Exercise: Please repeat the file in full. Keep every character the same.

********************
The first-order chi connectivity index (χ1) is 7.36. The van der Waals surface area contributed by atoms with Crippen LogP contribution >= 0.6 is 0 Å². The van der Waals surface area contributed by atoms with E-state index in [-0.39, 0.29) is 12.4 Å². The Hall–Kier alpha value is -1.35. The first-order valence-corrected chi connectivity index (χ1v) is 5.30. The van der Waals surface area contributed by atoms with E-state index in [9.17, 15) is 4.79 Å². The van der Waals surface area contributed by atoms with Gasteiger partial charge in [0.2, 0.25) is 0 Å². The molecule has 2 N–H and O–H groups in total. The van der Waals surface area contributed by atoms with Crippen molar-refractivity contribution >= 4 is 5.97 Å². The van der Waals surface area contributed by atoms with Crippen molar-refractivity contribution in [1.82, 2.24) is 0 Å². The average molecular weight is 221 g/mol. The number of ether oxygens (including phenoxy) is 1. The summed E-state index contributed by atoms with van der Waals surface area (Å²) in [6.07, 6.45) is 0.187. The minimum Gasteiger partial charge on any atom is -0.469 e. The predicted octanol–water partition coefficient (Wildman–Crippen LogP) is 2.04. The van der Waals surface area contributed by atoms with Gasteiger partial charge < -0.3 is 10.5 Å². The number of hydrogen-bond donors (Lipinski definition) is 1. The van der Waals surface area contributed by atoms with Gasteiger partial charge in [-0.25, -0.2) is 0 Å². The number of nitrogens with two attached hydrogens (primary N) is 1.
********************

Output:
The first-order chi connectivity index (χ1) is 7.36. The van der Waals surface area contributed by atoms with Crippen LogP contribution >= 0.6 is 0 Å². The van der Waals surface area contributed by atoms with E-state index in [-0.39, 0.29) is 12.4 Å². The Hall–Kier alpha value is -1.35. The first-order valence-corrected chi connectivity index (χ1v) is 5.30. The van der Waals surface area contributed by atoms with E-state index in [9.17, 15) is 4.79 Å². The van der Waals surface area contributed by atoms with Gasteiger partial charge in [0.2, 0.25) is 0 Å². The molecule has 2 N–H and O–H groups in total. The van der Waals surface area contributed by atoms with Crippen molar-refractivity contribution >= 4 is 5.97 Å². The van der Waals surface area contributed by atoms with Crippen molar-refractivity contribution in [1.82, 2.24) is 0 Å². The average molecular weight is 221 g/mol. The number of ether oxygens (including phenoxy) is 1. The summed E-state index contributed by atoms with van der Waals surface area (Å²) in [6.07, 6.45) is 0.187. The minimum Gasteiger partial charge on any atom is -0.469 e. The predicted octanol–water partition coefficient (Wildman–Crippen LogP) is 2.04. The van der Waals surface area contributed by atoms with Gasteiger partial charge < -0.3 is 10.5 Å². The number of hydrogen-bond donors (Lipinski definition) is 1. The van der Waals surface area contributed by atoms with Gasteiger partial charge in [-0.25, -0.2) is 0 Å². The number of nitrogens with two attached hydrogens (primary N) is 1.